In this final post on arm use after breast cancer, we’ll take a look at research-backed strengthening. But first, an announcement.
The Lymphedema Treatment Act (LTA) passed Congress3 just before Christmas (passing the House of Representatives – Bill H.R. 3630 on 11/17/221 & Senate – Bill S.1315 on 12/23/222). This means compression garments will be covered by Medicare. Say thank you to your congressmen & women by sending an email here.
According to research, how should you safely, progressively strengthen your arm to avoid causing or exacerbating lymphedema? (Disclaimer: This is my general conclusion of the articles I reviewed. Be sure to ask your certified lymphedema therapist what the best protocol is for your situation before engaging in any exercise. Proper form is important, and you should not experience pain with exercise. Stretching & strengthening should be done slowly and with control.)
Step One – Warm Up and Stretch
According to the Pal study,1 participants started with 10 minutes of cardiovascular warm-up followed by brief stretching of the muscles to be strengthened.
Step Two – Focus on the Core
Participants then did 5-15 minutes of core strengthening (spine stabilizing and abdominal exercises) to prevent injury during arm strengthening.
There are 29 pairs of muscles that make up the core.4 The study doesn’t specify which core muscles were targeted. But I anticipate these would include the glutes and paraspinal muscles,2 transverse abdominus, quadratus lumborum and obliques.
According to a Sports Medicine article,4 proper core strengthening might start with:
- Cat camel (or cat cow) stretch. This is a common Yoga stretch done in a quadruped position on the hands and knees.
- Abdominal bracing variations (it’s important to properly engage the abs through abdominal bracing exercises before advancing core exercise).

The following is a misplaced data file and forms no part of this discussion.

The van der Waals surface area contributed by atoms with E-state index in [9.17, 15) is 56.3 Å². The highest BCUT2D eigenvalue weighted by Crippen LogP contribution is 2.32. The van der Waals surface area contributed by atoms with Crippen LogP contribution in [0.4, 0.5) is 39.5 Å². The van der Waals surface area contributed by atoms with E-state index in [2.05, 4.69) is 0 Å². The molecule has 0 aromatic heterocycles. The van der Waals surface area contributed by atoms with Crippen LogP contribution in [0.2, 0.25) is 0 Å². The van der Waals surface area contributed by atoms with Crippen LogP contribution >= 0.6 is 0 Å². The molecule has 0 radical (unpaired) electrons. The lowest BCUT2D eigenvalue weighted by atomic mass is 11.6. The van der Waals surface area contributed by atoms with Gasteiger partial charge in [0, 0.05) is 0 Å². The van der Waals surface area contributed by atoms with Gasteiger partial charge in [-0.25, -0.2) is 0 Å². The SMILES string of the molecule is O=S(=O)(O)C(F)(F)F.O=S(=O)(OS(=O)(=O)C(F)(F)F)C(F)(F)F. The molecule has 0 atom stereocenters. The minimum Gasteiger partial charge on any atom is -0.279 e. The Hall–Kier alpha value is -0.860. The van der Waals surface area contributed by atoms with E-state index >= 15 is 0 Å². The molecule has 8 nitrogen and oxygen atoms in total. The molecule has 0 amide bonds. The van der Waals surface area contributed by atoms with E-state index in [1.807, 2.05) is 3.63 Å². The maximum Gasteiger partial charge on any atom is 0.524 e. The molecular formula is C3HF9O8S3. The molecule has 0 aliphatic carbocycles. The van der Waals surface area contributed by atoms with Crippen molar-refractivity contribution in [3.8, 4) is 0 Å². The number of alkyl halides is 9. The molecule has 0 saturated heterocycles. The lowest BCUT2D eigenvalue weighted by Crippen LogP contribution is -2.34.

- Bird dog pose (alternating arm and leg lifts in quadruped) or planks to engage paraspinal muscles. Modified versions of side planks (such as standing side trunk flexion) might be added to engage quadratus lumborum and obliques before doing floor side planks. (For a more robust and difficult core-strengthening program, visit here.3 But know that many people will need to start with easier, modified versions.)
The number of repetitions will vary according to a person’s fitness and status. Anywhere from 5-10 reps of each is a good place to start and working up to 15 reps.
Step Three – Strengthening
Start with no weight or 1 lb. (You can also use a low-resistance Theraband.) If there are no changes in symptoms or lymphedema-onset by the next week, increase weight by 0.5 or 1 lb.
(Two 2 Kg. weights image licensed under Creative Commons Zero by Pixabay/Pexels)
The goal is to reach 3 sets per exercise* in the first 3-4 weeks. As a general rule, increase weight after 4 consecutive sessions lifting the same weight for 10, 10, and 12 reps for sets 1, 2, and 3, respectively.1
1. If there are changes in symptoms, the exercise thought to be causing the problem should be skipped or a lighter weight should be used until symptoms clear up.
2. If 2 sessions are missed, deconditioning may result. Resistance should be reduced and gradually increased as outlined above.
3. Monitor symptoms weekly for changes indicating decline (i.e. swelling, tightness, discomfort, etc.) and measure monthly1 (or more often if you want to be more vigilant).
*Exercises might include: Chest press, lat pull-down, bicep curl, triceps extension, lateral arm raise, wrist curl 5 among others.
Step Four – Repeat Step One with Cool Down Stretching (hold positions for 30 seconds)
1 Schmitz KH, Troxel AB, Cheville A, et al. Physical Activity and Lymphedema (the PAL trial): assessing the safety of progressive strength training in breast cancer survivors. Contemp Clin Trials. 2009;30(3):233-245. doi:10.1016/j.cct.2009.01.001
5 Cormie P, Singh B, Hayes S, et al. Acute Inflammatory Response to Low-, Moderate-, and High-Load Resistance Exercise in Women With Breast Cancer-Related Lymphedema. Integr Cancer Ther. 2016;15(3):308-317. doi:10.1177/1534735415617283
References (Lymphedema Treatment Act)